Toyota invests $50mn in US AI research
The research will focus on social benefits such as how to make cars safer and how to enhance people’s quality of life through enhanced mobility and robotics, especially among the elderly.
Toyota made the announcement on Friday in California, with its largesse taking place over five years.
New post: "Toyota investing $50 million in artificial intelligence for cars" http://t.co/pOhJAyrZHp— Kean Graham (@monetizemore) September 4, 2015
“We will initially focus on the acceleration of intelligent vehicle-technology, with the immediate goal of helping eliminate traffic casualties,” Toyota’s Kiyotaka Ise, chief officer of the company's R&D group and senior managing officer.
The car company said it wants to use artificial intelligence to develop solutions to complex mobility challenges.
“One million people worldwide die each year in car accidents,” said Gill Pratt, executive technical advisor at Toyota and a former program manager for the Defense Advanced Research Projects Agency (DARPA ). “That’s one [death] for every year since the invention of stone tools. That’s unacceptable.”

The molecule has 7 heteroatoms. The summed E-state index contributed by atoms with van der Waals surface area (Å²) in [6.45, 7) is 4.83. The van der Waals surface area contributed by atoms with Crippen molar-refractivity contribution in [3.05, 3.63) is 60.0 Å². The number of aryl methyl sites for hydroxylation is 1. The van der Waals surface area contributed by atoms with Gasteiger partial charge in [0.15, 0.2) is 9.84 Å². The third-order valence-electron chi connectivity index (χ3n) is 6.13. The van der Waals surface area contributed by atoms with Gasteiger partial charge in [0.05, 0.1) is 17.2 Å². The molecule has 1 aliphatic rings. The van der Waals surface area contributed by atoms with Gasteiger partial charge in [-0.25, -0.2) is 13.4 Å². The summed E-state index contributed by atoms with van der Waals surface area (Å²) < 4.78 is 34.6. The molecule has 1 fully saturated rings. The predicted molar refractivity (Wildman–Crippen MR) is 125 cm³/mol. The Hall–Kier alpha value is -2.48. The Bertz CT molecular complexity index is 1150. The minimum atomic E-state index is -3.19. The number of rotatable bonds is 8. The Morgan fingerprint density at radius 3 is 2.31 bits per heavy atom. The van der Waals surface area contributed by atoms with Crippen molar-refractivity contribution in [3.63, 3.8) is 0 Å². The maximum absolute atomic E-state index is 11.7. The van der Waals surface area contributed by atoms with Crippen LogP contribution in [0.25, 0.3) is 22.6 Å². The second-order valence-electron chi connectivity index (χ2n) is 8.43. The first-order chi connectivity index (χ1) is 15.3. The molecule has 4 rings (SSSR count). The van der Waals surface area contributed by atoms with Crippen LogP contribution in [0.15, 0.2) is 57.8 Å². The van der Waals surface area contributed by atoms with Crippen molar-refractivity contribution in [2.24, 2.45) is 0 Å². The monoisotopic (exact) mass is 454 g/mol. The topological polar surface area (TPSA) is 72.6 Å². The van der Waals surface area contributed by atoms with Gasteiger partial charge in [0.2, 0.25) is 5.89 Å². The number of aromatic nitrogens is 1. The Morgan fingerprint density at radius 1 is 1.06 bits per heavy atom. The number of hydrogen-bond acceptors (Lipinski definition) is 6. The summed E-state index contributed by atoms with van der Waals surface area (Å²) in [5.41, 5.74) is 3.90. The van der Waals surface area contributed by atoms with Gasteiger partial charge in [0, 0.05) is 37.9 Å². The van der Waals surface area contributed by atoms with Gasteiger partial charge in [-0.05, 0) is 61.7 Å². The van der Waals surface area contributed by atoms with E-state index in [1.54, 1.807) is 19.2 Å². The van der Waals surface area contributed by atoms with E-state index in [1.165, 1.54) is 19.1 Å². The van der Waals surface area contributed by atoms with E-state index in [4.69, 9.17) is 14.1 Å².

Stanford Artificial Intelligence Lab (SAIL) will collaborate with MIT and Toyota to develop intelligence systems to recognize, understand and act in complex traffic environments.
“Our team will work to help intelligent vehicles recognize objects in the road, predict behaviors of things and people, and make safe and smart driving decisions under diverse conditions,” said Professor Fei-Fei Li, director of SAIL.
Toyota has been developing robots for industrial use since the 1970s, and has worked in support of robot applications since the 2000s.
Pratt said he joined the company from DARPA because of its emphasis on social benefits that would improve the outcomes for the elderly, or to increase the mobility for people.
“We often talk about autonomy and autonomy in machines, or a car that moves around by itself,” said Pratt. “ The focus [for Toyota] is more on the autonomy of people.”
“What it means for a person to have the ability to decide for themselves when they want to move and where they want to move, and to enable that to occur regardless of the limits of age or illness.”
Pratt said the goal is to develop systems that will intelligently transport goods and people not only outdoors, but indoors, inside of their homes and “for all people to be able to have more meaningful lives, and to have mobility be an integral part of it.”
One current example can be seen on the city streets of Grenoble, France, where Toyota is testing its iRoad urban mobility vehicle. Designed to help reduce traffic congestion, the vehicle is powered by a lithium battery and can travel 31 miles, or 50 kilometers, on a single charge. It is said to handle like a motorcycle, with the comfort and stability of a car.